Long years ago, in mid-90s, when we started performing in public, there were four of us who, to our infinite joy, came from four different religious (possibly even non-religious) backgrounds. The group continued to exist without a name for almost a decade when finally as an act of faith, we decided to give ourselves a name and began to be called Chaar Yaar quietly affirming the essential and defining core of who we always had been – a plural cultural fabric that had been inclusive against, at times, heavy odds . Thus, we, of four different religious background, four different ethnicities and languages alighted with inherent faith and goodwill in the global but clearly rooted celebration of melody and through that upholding a bond of human dignity.
We began with a large repertoire of Sufi texts but soon discovered that those texts were in a state of continuous dialogue with other texts that spoke to them from beyond the hazy boundaries of one’s limited existence. Our repertoire thus soon grew and engaged in exciting melodic exploration of the Bhakti and, in a limited sense, Gurbani texts to begin with.
The vista soon grew to accommodate literary texts which we had been exposed to as students of western and Indian literatures. The songs were beginning to get enmeshed and the texts became increasingly assimilated or embedded with single compositions. Things couldn’t have been more enjoyable than going from Rumi to Kabir to Nanak to John Lennon to Bulleh Shah. This was also the time when as a group we were getting invited to major national and international travels and the four of us were in a mode of perpetual journey – both physically and creatively.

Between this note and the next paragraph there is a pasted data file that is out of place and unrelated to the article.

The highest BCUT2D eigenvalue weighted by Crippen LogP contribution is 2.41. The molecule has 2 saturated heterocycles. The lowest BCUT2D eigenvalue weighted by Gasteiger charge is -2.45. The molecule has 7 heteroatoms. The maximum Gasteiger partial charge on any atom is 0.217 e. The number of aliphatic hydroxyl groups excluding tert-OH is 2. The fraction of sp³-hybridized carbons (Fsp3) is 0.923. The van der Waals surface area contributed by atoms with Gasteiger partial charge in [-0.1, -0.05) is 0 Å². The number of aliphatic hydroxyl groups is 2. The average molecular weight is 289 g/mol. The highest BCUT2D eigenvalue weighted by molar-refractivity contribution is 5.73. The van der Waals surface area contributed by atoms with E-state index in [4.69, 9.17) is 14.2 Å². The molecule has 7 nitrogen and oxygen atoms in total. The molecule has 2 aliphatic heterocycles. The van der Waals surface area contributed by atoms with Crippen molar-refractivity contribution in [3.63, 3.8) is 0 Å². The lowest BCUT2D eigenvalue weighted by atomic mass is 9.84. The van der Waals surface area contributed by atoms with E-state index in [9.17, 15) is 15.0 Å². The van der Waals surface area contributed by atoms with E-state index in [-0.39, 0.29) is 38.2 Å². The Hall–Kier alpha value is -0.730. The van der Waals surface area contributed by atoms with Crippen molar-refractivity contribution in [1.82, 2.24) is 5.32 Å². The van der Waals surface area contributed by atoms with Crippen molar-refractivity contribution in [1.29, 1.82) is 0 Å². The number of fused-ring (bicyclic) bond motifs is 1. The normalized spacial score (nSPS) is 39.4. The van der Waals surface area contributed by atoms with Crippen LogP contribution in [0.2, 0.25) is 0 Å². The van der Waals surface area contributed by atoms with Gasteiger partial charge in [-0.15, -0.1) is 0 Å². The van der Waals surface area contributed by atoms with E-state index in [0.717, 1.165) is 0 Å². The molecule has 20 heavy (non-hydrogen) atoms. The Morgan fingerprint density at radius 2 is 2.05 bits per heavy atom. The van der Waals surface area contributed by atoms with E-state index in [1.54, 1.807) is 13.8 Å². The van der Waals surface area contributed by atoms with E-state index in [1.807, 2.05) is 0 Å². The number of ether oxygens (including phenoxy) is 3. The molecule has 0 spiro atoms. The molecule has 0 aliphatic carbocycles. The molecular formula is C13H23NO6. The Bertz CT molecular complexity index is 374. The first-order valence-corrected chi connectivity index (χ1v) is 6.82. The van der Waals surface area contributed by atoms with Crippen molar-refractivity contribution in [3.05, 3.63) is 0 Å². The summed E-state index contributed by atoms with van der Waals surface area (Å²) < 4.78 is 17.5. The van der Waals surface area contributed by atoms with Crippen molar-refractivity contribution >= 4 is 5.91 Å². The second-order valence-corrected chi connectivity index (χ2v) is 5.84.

The very idea of cultural and philosophical exchange drew us closer to the quintessential journey man and a poet of intrepid exploration of the self and the life outside that extended well-beyond the planet – Guru Nanak. His inclusive vision that fearlessly challenged the obfuscating social conventions, that unleashed a spirit of ceaseless wonderment at the spectacle of creation, that conceived his journeys as pilgrimages without defined destinations, that abounded in his love for ecology were the things that struck us all very deeply. We four decided to sist down finally in the 550 th year of his birth and create our humble tribute by rendering his Odes to Cosmos, to Wonderment and to Life.
2019 proved to be an unusually productive year in this regard. The first part of our engagement with Guru Nanak’s poetry took us to Los Angeles where the four of us worked with a highly talented sound engineer, Ishaan Kashyap, over several days in his parents’ villa. This resulted in an astounding body of work. Two of the tracks we recorded with him – almost 23 minute-long – are included in the album awaiting worldwide release on 5th November.
The second leg of our creative engagement took us to Vancouver on the initiative of Prof Anne Murphy of the University of British Columbia and Ruby Singh – an amazing sound designer and musician whom we were introduced to by Sirish Rao who runs the Indian Summer Festival in Vancouver. We recorded with him in a state of the art studio and subsequently performed with him to a sold-out show in the HR MacMillan Space Center of Vancouver. This album has about thirty minute of music we immensely enjoyed recording there. It may be mentioned that all these recordings are single-take recordings and retain the performative energy of a live performance.
Translations by Madan Gopal Singh